If I’m shooting a scene without people such as a landscape, it’s once again a matter of looking carefully at the wider scene and trying to isolate a smaller scene within it that will balance and have objects fairly evenly located, and then framing the photo carefully.
If I’m going to have a person in the scene, I will first look for the background, and try to find an area or structure that is balanced and symmetrical. Examples include between a doorway, window, pillars or trees, and sometimes if I’m shooting two people, I will position them to be facing each other or evenly on the opposite sides of the frame.
The human face is symmetrical, or at least usually very close to being so, and if photographed from straight on, with an appropriate background to balance, this is a straightforward way to shoot a symmetrical scene. It’s important that the person is not angled towards the camera.
It’s up to the photographer to help position the subject so they are front on and directly facing the lens, unless there is opportunity for the photographer to move without losing the background. If the person is at any angle, it’s crucial to take the time to gently direct or position them to how you need them.
4. Filling the frame with repetition
In photography, the most powerful photos usually have a singular, clear and obvious focal point within the frame for the eye to immediately fix on, sometimes with a secondary focal point to then discover within the frame.
There is another approach however, which is to employ the technique of completely filling the frame with the same subject matter, edge to edge. This turns the composition into a canvas of repeating shapes and patterns, somewhat reminiscent of an abstract painting.
Examples include people in crowds, objects being sold in a market, flocks of birds and scenes of nature such as pebbles or shells on the beach. It’s not so hard to execute, but you have to critically examine the scene and try to see the picture you want to create in your mind’s eye. When you see a subject you want to photograph, think about where you could isolate a specific area of that the subject or scene that could then become the photo.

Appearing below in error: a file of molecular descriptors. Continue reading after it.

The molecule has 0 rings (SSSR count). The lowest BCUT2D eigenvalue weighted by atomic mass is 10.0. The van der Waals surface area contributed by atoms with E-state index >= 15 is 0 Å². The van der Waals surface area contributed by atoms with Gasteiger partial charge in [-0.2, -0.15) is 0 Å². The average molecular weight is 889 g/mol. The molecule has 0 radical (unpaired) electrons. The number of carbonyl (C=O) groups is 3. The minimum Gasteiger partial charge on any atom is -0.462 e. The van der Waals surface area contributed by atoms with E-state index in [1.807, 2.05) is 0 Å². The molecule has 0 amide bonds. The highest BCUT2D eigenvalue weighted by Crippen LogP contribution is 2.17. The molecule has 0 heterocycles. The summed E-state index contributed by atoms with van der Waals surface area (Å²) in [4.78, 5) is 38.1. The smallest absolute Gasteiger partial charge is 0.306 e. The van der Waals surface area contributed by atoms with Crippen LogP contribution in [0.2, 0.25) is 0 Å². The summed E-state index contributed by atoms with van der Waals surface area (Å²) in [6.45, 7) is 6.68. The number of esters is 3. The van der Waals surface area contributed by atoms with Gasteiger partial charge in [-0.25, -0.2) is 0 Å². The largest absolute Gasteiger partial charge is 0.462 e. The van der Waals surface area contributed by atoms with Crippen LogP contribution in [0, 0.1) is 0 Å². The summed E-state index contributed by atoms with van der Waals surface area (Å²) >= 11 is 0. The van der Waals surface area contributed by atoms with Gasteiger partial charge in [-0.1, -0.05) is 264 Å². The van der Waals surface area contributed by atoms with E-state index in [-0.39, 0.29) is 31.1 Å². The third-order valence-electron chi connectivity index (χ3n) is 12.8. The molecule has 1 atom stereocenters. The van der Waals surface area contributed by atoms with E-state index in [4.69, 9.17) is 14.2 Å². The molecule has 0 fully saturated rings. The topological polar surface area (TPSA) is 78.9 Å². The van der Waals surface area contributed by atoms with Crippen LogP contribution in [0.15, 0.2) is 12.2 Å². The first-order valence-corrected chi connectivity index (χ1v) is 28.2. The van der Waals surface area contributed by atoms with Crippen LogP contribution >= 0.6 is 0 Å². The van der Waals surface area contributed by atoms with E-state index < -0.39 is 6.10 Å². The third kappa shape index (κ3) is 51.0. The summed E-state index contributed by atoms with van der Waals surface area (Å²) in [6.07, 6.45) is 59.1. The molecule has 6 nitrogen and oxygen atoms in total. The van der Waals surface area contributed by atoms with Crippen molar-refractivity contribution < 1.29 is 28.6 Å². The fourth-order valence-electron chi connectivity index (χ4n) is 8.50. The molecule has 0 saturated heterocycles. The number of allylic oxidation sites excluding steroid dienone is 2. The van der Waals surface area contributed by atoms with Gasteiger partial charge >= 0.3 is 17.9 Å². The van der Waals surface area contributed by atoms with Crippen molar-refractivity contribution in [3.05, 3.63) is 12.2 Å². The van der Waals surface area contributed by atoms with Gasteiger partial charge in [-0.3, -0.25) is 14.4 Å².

Look for interesting shapes and textures that still convey the subject without showing the entire periphery. Then move in close or zoom in to make sure nothing except the same pattern is included within the frame and shoot various angles and variations of the scene.
This style of shooting requires you to look at the world quite differently to how we might normally do so, seeing within the boundaries of a particular focused area, which is ultimately the rectangular frame of your photo.
5. Repeating subjects to form a pattern
I often like to form patterns with my subjects and doing this provides an artistic and visually engaging solution to photographing multiple people, animals or objects. The careful positioning of subject matter within the frame is very important and is the difference between creating artistic rather than snapshot style photographs.
I like to frame multiple subjects with an exact spacing between them to create a line of even, repeating shapes, and it’s a simple yet powerful technique to create patterns in your work. Imagine five people walking in a straight line in the same direction, or three people standing still and facing the camera, all with an equal spacing apart.
If you can envision such ideas and make them happen, or find and capture patterns that are occurring naturally like this, you will create photos that are striking and grab the viewer’s attention. This idea can be achieved not only with people, but with still life subjects and animals.
The pattern could also be a non-linear or uneven one, with positioning taking place all around the frame to create various formations and shapes. Often it’s the even spacing between the subjects that helps create the sense of a pleasing pattern.
Again there are two approaches here, either setting up the shot to look how you imagined or waiting for subject to move into particular spaces within the frame and firing the camera to capture what you’ve anticipated.
Both are perfectly valid and equally challenging in different ways. Working with and directing people subjects is not something that comes naturally to everyone and generally requires practice. To find a naturally occurring pattern is also a challenge and requires time, patience and foresight. ❂
About the author: David Lazar is a travel photographer and musician from Brisbane who loves to capture moments of life, beauty and culture through his photography. See more of his work on Facebook, Instagram and his website.
Get more stories like this delivered
to your inbox each week. Sign up here.